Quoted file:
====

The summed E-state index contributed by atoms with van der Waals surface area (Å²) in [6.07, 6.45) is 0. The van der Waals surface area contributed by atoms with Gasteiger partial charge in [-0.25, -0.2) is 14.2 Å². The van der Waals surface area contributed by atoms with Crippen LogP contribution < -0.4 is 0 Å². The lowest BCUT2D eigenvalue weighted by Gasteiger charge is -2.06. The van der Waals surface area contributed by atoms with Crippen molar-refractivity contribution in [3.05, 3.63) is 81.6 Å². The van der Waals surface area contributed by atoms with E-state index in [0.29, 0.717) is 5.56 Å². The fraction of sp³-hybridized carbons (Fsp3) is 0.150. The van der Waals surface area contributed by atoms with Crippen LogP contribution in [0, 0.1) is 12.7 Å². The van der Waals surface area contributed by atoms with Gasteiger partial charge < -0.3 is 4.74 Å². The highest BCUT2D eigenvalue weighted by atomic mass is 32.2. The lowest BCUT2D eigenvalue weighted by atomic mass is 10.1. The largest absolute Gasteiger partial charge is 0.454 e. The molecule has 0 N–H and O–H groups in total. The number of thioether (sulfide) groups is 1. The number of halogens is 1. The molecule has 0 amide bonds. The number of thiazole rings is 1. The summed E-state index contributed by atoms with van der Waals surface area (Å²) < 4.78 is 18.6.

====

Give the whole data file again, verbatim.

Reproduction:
The summed E-state index contributed by atoms with van der Waals surface area (Å²) in [6.07, 6.45) is 0. The van der Waals surface area contributed by atoms with Gasteiger partial charge in [-0.25, -0.2) is 14.2 Å². The van der Waals surface area contributed by atoms with Crippen LogP contribution < -0.4 is 0 Å². The lowest BCUT2D eigenvalue weighted by Gasteiger charge is -2.06. The van der Waals surface area contributed by atoms with Crippen molar-refractivity contribution in [3.05, 3.63) is 81.6 Å². The van der Waals surface area contributed by atoms with E-state index in [0.29, 0.717) is 5.56 Å². The fraction of sp³-hybridized carbons (Fsp3) is 0.150. The van der Waals surface area contributed by atoms with Crippen LogP contribution in [0, 0.1) is 12.7 Å². The van der Waals surface area contributed by atoms with Gasteiger partial charge < -0.3 is 4.74 Å². The highest BCUT2D eigenvalue weighted by atomic mass is 32.2. The lowest BCUT2D eigenvalue weighted by atomic mass is 10.1. The largest absolute Gasteiger partial charge is 0.454 e. The molecule has 0 N–H and O–H groups in total. The number of thioether (sulfide) groups is 1. The number of halogens is 1. The molecule has 0 amide bonds. The number of thiazole rings is 1. The summed E-state index contributed by atoms with van der Waals surface area (Å²) < 4.78 is 18.6.